A Statistical Study of Global Dust Properties in Cosmological Astrophysical Simulations

Ryan McKinnon, Massachusetts Institute of Technology

Photo of Ryan McKinnon

We present uniformly sampled cosmological simulations using the moving-mesh code AREPO and its dust model, which we extend to include thermal sputtering of grains, in order to study the evolution of the dust mass function, the cosmic distribution of dust beyond the interstellar medium, and the dependence of dust-to-stellar mass ratio on galactic properties. The simulated dust mass function at z = 0 shows broad agreement with observations, but at high redshift we fail to produce enough dust-rich galaxies. This tension is not alleviated by adopting a top-heavy initial mass function and suggests that dust production mechanisms more strongly dependent on star formation may help to produce the observed number of dusty galaxies near the peak of cosmic star formation. The radial scaling of projected dust surface density out to distances of 10 Mpc around galaxies with 17 < i < 21 is similar to that seen in Sloan Digital Sky Survey data. At z = 0, the predicted dust density parameter of Omega(dust) ~ about 1.7e-6 is in agreement with low-redshift observations, though we do not capture a decline in Omega(dust) from z = 2 to z = 0. We examine the dust content of the star formation main sequence and find that dust-to-stellar mass ratio anticorrelates with stellar mass at both high and low redshift. Using stellar population synthesis post-processing, we estimate the 850 um and 1.1 mm flux density functions for simulated galaxies at z = 1 and analyze the relation between dust-to-stellar flux and mass ratios at z = 0.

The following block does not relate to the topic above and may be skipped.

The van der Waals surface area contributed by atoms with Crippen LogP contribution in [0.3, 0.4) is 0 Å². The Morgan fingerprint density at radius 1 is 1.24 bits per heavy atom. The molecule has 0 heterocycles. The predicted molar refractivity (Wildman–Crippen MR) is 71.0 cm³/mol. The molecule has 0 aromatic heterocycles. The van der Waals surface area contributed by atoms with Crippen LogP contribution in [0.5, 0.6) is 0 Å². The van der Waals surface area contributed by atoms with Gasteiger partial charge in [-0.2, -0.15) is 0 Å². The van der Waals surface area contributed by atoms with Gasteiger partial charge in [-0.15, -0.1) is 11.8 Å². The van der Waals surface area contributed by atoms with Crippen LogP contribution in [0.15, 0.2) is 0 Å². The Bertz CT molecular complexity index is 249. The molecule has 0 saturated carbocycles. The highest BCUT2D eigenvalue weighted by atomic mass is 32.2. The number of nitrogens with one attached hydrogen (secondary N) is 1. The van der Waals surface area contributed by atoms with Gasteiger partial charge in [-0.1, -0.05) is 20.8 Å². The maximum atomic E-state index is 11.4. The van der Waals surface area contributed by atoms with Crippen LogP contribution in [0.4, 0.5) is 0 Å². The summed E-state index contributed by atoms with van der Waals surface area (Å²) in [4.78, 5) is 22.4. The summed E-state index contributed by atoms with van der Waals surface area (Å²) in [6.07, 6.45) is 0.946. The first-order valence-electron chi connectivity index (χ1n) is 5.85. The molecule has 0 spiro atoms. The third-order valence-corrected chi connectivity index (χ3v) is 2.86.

Abstract Author(s): R. McKinnon, P. Torrey, M. Vogelsberger, C. Hayward, F. Marinacci